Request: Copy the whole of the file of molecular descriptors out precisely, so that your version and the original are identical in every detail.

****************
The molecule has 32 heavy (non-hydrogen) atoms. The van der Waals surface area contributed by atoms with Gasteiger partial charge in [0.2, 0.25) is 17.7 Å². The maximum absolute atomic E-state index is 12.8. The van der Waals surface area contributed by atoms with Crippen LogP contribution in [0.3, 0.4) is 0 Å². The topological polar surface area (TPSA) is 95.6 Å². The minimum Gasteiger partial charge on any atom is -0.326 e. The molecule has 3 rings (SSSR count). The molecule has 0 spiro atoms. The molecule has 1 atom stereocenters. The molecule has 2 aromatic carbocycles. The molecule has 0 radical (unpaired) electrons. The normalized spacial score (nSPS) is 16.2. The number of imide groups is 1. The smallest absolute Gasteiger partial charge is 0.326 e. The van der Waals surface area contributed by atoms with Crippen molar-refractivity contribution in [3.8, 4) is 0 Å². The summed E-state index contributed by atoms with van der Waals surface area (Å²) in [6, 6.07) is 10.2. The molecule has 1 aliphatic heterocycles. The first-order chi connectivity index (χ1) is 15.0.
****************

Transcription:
The molecule has 32 heavy (non-hydrogen) atoms. The van der Waals surface area contributed by atoms with Gasteiger partial charge in [0.2, 0.25) is 17.7 Å². The maximum absolute atomic E-state index is 12.8. The van der Waals surface area contributed by atoms with Crippen LogP contribution in [0.3, 0.4) is 0 Å². The topological polar surface area (TPSA) is 95.6 Å². The minimum Gasteiger partial charge on any atom is -0.326 e. The molecule has 3 rings (SSSR count). The molecule has 0 spiro atoms. The molecule has 1 atom stereocenters. The molecule has 2 aromatic carbocycles. The molecule has 0 radical (unpaired) electrons. The normalized spacial score (nSPS) is 16.2. The number of imide groups is 1. The smallest absolute Gasteiger partial charge is 0.326 e. The van der Waals surface area contributed by atoms with Crippen molar-refractivity contribution in [3.8, 4) is 0 Å². The summed E-state index contributed by atoms with van der Waals surface area (Å²) in [6, 6.07) is 10.2. The molecule has 1 aliphatic heterocycles. The first-order chi connectivity index (χ1) is 15.0.